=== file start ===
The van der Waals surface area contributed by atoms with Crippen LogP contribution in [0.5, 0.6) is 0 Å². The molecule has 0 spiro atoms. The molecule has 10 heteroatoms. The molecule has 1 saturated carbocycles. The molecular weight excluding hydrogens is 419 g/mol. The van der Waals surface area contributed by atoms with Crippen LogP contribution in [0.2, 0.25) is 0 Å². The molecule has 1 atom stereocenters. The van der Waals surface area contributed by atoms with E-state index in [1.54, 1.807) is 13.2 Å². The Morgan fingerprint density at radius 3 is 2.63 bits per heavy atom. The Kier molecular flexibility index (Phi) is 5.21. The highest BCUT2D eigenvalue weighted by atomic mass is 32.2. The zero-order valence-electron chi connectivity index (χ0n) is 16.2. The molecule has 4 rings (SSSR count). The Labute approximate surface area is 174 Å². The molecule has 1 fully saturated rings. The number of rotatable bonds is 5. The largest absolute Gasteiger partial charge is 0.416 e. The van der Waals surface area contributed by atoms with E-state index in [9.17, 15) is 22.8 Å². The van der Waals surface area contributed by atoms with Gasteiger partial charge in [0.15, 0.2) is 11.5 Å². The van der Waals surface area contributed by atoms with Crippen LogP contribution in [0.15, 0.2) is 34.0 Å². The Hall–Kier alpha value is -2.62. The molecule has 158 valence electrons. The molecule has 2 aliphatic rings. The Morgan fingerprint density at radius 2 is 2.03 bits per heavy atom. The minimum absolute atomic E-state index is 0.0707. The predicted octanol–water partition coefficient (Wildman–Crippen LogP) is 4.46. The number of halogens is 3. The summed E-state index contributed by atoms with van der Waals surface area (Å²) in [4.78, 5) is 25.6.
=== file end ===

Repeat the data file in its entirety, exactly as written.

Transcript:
The van der Waals surface area contributed by atoms with Crippen LogP contribution in [0.5, 0.6) is 0 Å². The molecule has 0 spiro atoms. The molecule has 10 heteroatoms. The molecule has 1 saturated carbocycles. The molecular weight excluding hydrogens is 419 g/mol. The van der Waals surface area contributed by atoms with Crippen LogP contribution in [0.2, 0.25) is 0 Å². The molecule has 1 atom stereocenters. The van der Waals surface area contributed by atoms with E-state index in [1.54, 1.807) is 13.2 Å². The Morgan fingerprint density at radius 3 is 2.63 bits per heavy atom. The Kier molecular flexibility index (Phi) is 5.21. The highest BCUT2D eigenvalue weighted by atomic mass is 32.2. The zero-order valence-electron chi connectivity index (χ0n) is 16.2. The molecule has 4 rings (SSSR count). The Labute approximate surface area is 174 Å². The molecule has 1 fully saturated rings. The number of rotatable bonds is 5. The largest absolute Gasteiger partial charge is 0.416 e. The van der Waals surface area contributed by atoms with E-state index in [9.17, 15) is 22.8 Å². The van der Waals surface area contributed by atoms with Gasteiger partial charge in [0.15, 0.2) is 11.5 Å². The van der Waals surface area contributed by atoms with Crippen LogP contribution in [0.15, 0.2) is 34.0 Å². The Hall–Kier alpha value is -2.62. The molecule has 158 valence electrons. The molecule has 2 aliphatic rings. The Morgan fingerprint density at radius 2 is 2.03 bits per heavy atom. The minimum absolute atomic E-state index is 0.0707. The predicted octanol–water partition coefficient (Wildman–Crippen LogP) is 4.46. The number of halogens is 3. The summed E-state index contributed by atoms with van der Waals surface area (Å²) in [4.78, 5) is 25.6.